Sometimes the premise will immediately fit into a genre. If it does, mention this and consider whether or not the script fulfills the conventions of the genre in a fresh or interesting way.





Oftentimes the setting or milieu in which a story takes place lends a kind of focus and of itself provides an important element which can contribute to a movie’s appeal. Think of movies like THE PERFECT STORM, STAR WARS, CAST AWAY, and SPARTACUS, and many others like those where the setting is almost like a significant character in the script. It defines the parameters of the story and sometimes its very uniqueness is a plus in itself. 





Look for solidly written and developed leading characters that go through something important in the course of the story. Is the main character someone an audience can identify with and care about? Becoming involved with the struggles of your main character is where the tension comes from and what makes you want to read through to the end. Are the main characters interesting, complex or clichéd? Likable or unappealing? Is this something with strong appeal for stars? Who will want to do it is finally what it’s all about. How about the subsidiary characters? Is there a good antagonist?





Story structure is built on conflict. The story and the main character better contain conflict or you’ll probably fall asleep while reading. If conflict is well developed and interesting, you’ll have tension and a sense of suspense and, most importantly, the story will MOVE. However if the conflict remains simple, does not build structurally, is missing, revealed too late, doesn’t grow, or is unresolved, these are important things to discuss. You’ll be concerned here with plot movement and the shape of the story. Does the story build and progress? Or does it feel like nothing much has happened?





Dialogue can put you to sleep (when there’s too much exposition, for instance) or it can make you laugh or cry. How you feel about it should be mentioned. Overall, does the dialogue strike you as mundane or something special? Is it particularly clever, funny, awkward, stilted, false, full, inauthentic, preachy, pedantic, moving? The most common mistake novice writers make is to overwrite their dialogue. Watch out for long speeches because they rarely work. Paddy Chayefsky[1] was the exception to the rule. Still, if there’s something living and breathing in those long speeches, don’t dismiss it either.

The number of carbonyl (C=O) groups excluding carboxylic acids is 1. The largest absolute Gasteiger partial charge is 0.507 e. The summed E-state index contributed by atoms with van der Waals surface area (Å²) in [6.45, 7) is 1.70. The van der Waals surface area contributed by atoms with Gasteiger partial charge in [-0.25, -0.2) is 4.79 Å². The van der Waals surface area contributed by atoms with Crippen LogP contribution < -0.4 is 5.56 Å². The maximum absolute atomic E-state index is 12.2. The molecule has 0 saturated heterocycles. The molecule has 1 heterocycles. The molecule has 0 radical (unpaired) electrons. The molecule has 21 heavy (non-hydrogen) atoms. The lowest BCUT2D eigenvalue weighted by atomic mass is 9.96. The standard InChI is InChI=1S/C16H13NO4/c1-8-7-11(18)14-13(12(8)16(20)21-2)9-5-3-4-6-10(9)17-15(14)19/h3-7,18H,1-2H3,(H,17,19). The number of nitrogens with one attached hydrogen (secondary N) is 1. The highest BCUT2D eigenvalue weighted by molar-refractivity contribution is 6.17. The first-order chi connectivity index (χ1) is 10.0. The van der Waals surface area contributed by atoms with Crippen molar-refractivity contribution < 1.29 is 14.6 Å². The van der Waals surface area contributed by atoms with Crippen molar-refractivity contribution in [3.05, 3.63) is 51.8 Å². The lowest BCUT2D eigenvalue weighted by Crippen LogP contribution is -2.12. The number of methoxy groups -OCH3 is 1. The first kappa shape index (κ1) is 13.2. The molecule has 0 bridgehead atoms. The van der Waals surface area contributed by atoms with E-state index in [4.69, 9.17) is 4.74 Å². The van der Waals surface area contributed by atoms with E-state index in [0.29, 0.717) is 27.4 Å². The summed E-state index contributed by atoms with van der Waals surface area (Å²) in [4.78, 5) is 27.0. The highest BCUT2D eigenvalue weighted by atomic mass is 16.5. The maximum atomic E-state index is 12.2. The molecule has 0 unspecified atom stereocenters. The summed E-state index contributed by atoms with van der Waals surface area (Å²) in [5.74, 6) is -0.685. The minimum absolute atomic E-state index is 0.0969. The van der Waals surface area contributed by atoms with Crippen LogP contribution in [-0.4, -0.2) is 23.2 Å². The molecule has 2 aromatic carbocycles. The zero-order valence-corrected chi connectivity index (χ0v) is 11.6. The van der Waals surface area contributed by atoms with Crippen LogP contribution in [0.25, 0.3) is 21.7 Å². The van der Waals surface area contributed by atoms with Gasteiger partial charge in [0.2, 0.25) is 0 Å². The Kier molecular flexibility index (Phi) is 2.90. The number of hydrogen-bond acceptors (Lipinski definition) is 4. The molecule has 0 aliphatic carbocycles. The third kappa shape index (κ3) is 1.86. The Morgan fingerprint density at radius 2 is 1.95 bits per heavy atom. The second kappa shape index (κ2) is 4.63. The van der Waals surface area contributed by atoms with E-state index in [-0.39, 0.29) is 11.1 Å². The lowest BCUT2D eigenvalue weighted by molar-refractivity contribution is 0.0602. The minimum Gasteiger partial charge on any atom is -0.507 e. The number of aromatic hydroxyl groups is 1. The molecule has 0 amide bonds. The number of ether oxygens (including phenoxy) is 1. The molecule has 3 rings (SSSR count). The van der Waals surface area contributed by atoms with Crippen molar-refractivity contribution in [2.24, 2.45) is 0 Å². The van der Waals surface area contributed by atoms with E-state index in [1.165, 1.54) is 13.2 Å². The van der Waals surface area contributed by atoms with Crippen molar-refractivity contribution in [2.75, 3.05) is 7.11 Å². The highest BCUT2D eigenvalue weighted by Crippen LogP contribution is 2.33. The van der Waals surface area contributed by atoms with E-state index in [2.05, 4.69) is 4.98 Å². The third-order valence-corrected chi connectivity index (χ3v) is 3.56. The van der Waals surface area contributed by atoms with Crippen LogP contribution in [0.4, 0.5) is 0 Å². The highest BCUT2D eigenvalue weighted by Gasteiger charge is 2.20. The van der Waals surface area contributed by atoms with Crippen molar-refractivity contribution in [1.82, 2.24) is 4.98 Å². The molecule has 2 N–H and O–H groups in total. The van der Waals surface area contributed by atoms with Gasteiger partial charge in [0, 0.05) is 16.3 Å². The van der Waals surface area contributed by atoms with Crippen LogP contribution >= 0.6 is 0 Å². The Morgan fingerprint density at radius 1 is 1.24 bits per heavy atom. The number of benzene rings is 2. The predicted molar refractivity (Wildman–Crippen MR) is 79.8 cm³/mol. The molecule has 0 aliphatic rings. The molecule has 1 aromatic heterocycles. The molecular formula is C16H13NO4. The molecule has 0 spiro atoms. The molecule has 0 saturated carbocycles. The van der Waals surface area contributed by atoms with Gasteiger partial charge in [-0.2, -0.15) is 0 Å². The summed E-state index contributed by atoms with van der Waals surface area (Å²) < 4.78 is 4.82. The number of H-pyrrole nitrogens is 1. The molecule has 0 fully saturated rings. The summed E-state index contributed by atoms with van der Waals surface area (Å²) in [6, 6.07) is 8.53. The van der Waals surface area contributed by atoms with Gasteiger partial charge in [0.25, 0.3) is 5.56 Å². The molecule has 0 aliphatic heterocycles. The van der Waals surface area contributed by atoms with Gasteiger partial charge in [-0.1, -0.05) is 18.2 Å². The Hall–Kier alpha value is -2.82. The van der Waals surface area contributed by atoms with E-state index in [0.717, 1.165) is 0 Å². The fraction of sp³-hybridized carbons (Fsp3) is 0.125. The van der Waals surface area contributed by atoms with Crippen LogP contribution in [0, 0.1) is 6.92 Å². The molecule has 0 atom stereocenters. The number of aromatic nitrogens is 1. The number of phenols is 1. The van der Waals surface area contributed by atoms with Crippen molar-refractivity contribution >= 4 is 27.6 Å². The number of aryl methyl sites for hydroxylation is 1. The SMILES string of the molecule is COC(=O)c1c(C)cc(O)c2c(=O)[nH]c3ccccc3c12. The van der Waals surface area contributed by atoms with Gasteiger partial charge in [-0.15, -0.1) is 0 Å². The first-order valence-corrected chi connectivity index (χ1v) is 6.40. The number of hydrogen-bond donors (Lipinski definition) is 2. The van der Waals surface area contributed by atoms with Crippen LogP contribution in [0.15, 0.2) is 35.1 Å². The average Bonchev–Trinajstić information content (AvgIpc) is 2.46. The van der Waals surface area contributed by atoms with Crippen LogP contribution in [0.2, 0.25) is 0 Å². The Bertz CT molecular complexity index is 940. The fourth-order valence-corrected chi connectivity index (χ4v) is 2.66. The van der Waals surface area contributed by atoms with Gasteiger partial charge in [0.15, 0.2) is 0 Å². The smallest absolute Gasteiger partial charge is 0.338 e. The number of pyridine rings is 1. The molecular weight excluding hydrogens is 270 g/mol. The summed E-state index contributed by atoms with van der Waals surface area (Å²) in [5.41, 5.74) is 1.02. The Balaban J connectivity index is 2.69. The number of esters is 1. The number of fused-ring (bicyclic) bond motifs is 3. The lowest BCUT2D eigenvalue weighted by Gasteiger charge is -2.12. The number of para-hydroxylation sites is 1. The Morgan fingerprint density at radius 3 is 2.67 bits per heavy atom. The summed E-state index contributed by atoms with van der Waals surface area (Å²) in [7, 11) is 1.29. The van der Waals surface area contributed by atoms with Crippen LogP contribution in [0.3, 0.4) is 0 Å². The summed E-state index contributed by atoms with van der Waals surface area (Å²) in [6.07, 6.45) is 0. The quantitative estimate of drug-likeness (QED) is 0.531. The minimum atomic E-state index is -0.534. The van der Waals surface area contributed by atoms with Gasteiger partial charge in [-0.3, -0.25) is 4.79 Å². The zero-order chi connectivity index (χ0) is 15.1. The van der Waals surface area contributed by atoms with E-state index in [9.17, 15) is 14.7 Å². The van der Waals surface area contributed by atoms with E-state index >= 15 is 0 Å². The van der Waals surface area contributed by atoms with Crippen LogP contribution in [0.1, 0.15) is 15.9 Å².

When you read something and are told that a certain director or star is attached to the project, you are free to take this into consideration in your evaluation of the material. Use what you know to inform what you read, but if you are not familiar with the people attached, don’t try and fake it.





This is the old “who cares?” question. Is there an audience for this story and, if so, who is that potential audience? Is it likely to be TV or features, kids, adults, families, upscale intellectuals, teens, or is there potentially NO AUDIENCE for this script? Try to support why you feel this way. Sometimes using precedents established by other similar and successful films helps you speak to the issues of appeal.





This is where you sum up in a couple of sentences what conclusions you can draw from the plusses and minuses enumerated in your comment section. Taking everything into consideration, what subjective stance are you left with? Don’t avoid taking a position even if it’s an ambivalent one. There is room for being on the fence. Some companies require that you end your comment section with a “yes,” “no” or “maybe.” While others request that you just sum up your feelings at the end in one sentence. 


[1] Paddy Chayefsky was the screenwriter of Network, The Hospital and Marty.